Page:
However, MST does not have armed groups and it has garnered broad popular support -- even in the cities -- by defending the proliferation of small landholdings as a means to develop family-based farming, not communal farms.

The movement's "occupations", as its leaders refer to the invasions of haciendas, are generally limited to lands that are unproductive and therefore not serving "a social function" of production, as defined by the Brazilian constitution. The landless activists demand that the Luiz Inácio Lula da Silva government establish settlements for a million families during his four-year term, with priority going to the 120,000 families that are today camped on occupied lands or along rural roads "awaiting land to farm." Sworn in as president Jan. 1, Lula is a founder of the leftist Workers' Party (PT), which includes a faction that maintains strong links to the MST.

The peasant settlements goal is viable, "all that is needed is the political will" to set them up, Joao Pedro Stédile, one of the MST national coordinators, told IPS, reacting to economists' opinions that the government does not have the resources to carry out the ambitious plan.

The annual resources needed for the MST proposal are the equivalent of just 10 days of interest on the public debt being paid to the banks, says Stédile, an economist himself. Agrarian reform is needed in Brazil to fight inequality, poverty and hunger, historically generated by the concentration of land in the hands of a few, according to the MST mission. Stédile says that just one percent of rural landowners own 46 percent of Brazil's cultivable land. And this concentration has been intensified in recent years, while the number of peasants needing land has been growing every day, now reaching 4.8 million families in this country of 172 million people, adds the MST leader.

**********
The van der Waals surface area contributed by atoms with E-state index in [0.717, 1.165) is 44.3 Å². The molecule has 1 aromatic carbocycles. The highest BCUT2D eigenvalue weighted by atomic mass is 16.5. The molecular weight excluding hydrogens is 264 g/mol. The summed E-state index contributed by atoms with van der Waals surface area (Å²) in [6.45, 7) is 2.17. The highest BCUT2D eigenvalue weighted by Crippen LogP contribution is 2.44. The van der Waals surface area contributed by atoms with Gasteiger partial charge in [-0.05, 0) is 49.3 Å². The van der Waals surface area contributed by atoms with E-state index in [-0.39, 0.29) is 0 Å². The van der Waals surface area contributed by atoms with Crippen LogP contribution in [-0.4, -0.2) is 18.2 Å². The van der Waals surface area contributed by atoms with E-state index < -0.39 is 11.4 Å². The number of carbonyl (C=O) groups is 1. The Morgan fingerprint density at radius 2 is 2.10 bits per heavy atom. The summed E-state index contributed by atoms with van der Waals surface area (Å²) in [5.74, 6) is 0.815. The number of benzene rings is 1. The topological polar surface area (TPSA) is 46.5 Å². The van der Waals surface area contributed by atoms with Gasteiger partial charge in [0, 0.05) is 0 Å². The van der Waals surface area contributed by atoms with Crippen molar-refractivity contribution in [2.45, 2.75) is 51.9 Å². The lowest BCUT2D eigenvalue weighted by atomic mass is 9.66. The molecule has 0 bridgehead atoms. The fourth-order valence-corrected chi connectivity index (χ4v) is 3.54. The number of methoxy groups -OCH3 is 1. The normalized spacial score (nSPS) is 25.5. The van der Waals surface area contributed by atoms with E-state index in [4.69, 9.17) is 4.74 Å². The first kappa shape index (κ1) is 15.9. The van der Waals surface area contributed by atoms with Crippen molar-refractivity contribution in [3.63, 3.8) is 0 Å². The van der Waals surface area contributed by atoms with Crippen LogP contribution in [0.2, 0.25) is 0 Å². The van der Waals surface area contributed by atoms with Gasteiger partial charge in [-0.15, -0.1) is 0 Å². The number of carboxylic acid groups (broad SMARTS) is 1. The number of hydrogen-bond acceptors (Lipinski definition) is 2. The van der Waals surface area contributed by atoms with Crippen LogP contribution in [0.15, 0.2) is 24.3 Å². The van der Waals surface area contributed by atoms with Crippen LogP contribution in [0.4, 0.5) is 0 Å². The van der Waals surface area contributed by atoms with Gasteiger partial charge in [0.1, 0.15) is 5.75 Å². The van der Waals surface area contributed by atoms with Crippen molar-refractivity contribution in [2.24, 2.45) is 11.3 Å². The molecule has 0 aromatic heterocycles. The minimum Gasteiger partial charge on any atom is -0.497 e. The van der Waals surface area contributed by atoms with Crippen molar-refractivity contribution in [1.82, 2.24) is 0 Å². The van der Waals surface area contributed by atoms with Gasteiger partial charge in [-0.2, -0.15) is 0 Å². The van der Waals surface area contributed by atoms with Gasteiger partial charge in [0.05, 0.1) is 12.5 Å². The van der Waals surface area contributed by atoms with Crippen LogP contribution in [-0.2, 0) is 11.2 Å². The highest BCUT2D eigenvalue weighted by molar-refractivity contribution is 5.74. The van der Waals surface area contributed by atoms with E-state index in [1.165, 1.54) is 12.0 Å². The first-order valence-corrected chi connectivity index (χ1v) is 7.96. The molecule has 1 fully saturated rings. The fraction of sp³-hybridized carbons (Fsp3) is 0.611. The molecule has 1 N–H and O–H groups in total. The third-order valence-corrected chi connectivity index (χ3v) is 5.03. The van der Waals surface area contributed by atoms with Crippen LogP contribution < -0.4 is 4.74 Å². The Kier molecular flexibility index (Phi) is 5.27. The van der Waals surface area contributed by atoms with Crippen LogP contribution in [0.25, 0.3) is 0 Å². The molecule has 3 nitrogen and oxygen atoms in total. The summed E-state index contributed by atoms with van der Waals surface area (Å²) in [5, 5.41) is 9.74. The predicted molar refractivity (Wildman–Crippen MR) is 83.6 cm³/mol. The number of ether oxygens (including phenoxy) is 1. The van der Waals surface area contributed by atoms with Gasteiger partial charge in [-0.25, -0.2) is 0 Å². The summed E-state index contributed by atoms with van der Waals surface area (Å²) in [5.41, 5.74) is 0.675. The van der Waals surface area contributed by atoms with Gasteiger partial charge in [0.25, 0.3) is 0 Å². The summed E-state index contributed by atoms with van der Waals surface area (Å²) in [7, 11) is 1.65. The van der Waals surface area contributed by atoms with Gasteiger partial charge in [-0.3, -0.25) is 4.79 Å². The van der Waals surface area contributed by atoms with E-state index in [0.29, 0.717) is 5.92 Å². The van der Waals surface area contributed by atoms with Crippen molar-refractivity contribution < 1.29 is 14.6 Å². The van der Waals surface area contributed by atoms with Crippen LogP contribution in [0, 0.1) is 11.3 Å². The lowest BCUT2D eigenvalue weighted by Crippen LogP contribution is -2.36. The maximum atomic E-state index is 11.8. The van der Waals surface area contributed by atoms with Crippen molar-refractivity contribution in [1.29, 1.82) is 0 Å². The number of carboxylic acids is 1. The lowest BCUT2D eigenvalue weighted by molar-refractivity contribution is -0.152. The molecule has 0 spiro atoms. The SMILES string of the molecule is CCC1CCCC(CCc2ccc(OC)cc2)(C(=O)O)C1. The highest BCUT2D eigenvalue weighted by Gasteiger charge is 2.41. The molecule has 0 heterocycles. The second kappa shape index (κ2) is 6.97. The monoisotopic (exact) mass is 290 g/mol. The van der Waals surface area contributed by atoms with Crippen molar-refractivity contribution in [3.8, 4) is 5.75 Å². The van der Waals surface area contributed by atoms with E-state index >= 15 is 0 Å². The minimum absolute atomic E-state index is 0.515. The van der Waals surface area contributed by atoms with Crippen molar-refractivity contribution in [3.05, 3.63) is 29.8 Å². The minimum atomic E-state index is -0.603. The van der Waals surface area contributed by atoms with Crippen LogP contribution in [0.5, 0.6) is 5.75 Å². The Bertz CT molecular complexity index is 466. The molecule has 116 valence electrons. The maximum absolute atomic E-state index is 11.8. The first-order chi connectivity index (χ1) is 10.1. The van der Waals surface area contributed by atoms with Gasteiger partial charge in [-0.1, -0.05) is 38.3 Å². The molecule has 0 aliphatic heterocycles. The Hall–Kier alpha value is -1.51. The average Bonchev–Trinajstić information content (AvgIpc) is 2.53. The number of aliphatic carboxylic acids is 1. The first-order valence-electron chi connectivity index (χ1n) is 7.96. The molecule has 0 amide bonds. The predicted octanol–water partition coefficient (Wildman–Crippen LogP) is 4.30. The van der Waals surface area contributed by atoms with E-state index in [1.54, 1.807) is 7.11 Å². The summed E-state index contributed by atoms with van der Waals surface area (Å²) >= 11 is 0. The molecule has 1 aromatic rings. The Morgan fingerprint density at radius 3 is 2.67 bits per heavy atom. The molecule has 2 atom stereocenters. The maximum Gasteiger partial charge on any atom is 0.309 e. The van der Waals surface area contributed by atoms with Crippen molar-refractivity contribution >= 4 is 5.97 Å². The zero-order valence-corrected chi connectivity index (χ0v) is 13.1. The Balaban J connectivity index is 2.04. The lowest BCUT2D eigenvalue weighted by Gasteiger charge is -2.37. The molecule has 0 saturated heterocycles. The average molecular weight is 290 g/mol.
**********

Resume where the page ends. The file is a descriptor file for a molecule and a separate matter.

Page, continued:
"The time has past for the classic agrarian reforms of early capitalism," because merely distributing land will not solve the problem, acknowledges Stédile. He supports an approach that he defines as "the people's reform", which in addition to distributing land promotes small agri-business in the settlements, technical assistance and education adapted to the rural reality. "Without these four factors, it will be a failure," just as it has been until now, he says.

Antonio Buainin, professor at the University of Campinas (near Sao Paulo) and author of several studies about family farming, argues that big commercial agriculture and agrarian reform are not mutually exclusive propositions. The Brazilian development model has favoured large-scale agri-business, which became "very dynamic and competitive," but concentrated land ownership and wealth among the few, reduced the need for labour and pushed the rural population towards the cities, said Buainin in an IPS interview.

All of this "generates economic inefficiency," he says, because it excludes many people from the market and has negative social consequences, such as fuelling urban violence. Agrarian reform can foment development that is "more distributive and equitable, without affecting big agri-business, but rather coexisting with it and supporting it," by diversifying production, creating employment and expanding the market, all of which favours economic growth, Buainin says.

Agrarian reform, in his opinion, is an economic necessity, not a social programme for reducing poverty, as some people argue, underestimating the productive role of small farmers in today's world of technologically advanced and competitive farming.